1) My wife and I have an excellent credit rating, and we have access to substantial credit. Between the two of us, we have five decades of very responsible personal credit management. Whenever it has been within our control, we have never been late with any required payment. We have never failed to meet our debt obligations due to any personal finance issues. Any and every problem we have had was caused by failures on the other side or failures of the mails. When there have been any problems, we have always fixed them immediately after we became aware of them. When we were victims of identity theft last year due to internal mail theft at a Pasadena post office, we jumped right on it. We promptly did our research, made all the necessary filings and notices, locked down all credit reporting, and avoided any personal financial damage.
Similar to identity theft, with credit problems you need to get on them immediately. Furthermore, just like a burrowing animal, you always need to have a way to get out the back door, when a snake is at your front door. With debt you need to have other assets that will help you to escape when problems arise. Yes, I know that many people have much more challenging financial circumstances and cannot do this. I am highly sympathetic. The NCLC paper above details how people’s lives can be destroyed by rapacious credit card companies, when they cannot escape. Credit card companies are taking unfair advantage of people in difficult circumstances. In my case, we did not do anything wrong, but we still have been plundered.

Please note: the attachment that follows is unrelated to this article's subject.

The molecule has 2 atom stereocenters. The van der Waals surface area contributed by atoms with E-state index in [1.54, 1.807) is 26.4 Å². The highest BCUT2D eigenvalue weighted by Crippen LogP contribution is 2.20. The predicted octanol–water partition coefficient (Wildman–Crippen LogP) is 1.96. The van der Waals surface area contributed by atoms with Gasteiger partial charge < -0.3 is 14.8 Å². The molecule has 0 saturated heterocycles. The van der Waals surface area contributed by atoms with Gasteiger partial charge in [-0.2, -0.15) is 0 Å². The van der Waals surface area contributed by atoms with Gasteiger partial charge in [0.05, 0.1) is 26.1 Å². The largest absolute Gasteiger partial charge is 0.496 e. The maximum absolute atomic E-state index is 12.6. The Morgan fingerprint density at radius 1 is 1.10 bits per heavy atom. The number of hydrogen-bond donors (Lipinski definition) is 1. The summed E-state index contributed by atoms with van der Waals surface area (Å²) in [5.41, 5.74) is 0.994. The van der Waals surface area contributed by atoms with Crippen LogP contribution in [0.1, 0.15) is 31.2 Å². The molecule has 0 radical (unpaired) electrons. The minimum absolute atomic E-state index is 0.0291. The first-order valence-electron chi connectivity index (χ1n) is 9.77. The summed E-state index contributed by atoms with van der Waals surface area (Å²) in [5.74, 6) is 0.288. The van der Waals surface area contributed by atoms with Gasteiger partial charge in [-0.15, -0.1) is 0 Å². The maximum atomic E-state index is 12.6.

2) With four decades of corporate employment and management experience between us, we know that: A) You document everything said verbally by taking careful notes; B) You are always polite yet determined; C) You write detailed letters; D) You keep everything in orderly files; and E) You retain financial records for a loooong time.
3) Since 1992, my wife and I have been “Charter Members” of the ATT Universal Cash Rewards Card, which combined my old ATT long distance calling card with a credit card and made for one fewer plastic card in my wallet. Things were fine with this credit card for years.
4) Citibank manages this affinity credit card, even though ATT’s brand name is all over all the statements. You have to hunt through the small print on the back even to find Citibank’s name. Citibank is responsible for proper management of the card, but ATT’s brand reputation goes along for the ride. In our case and many others, Citiba’s practices take down ATT’s reputation simultaneously.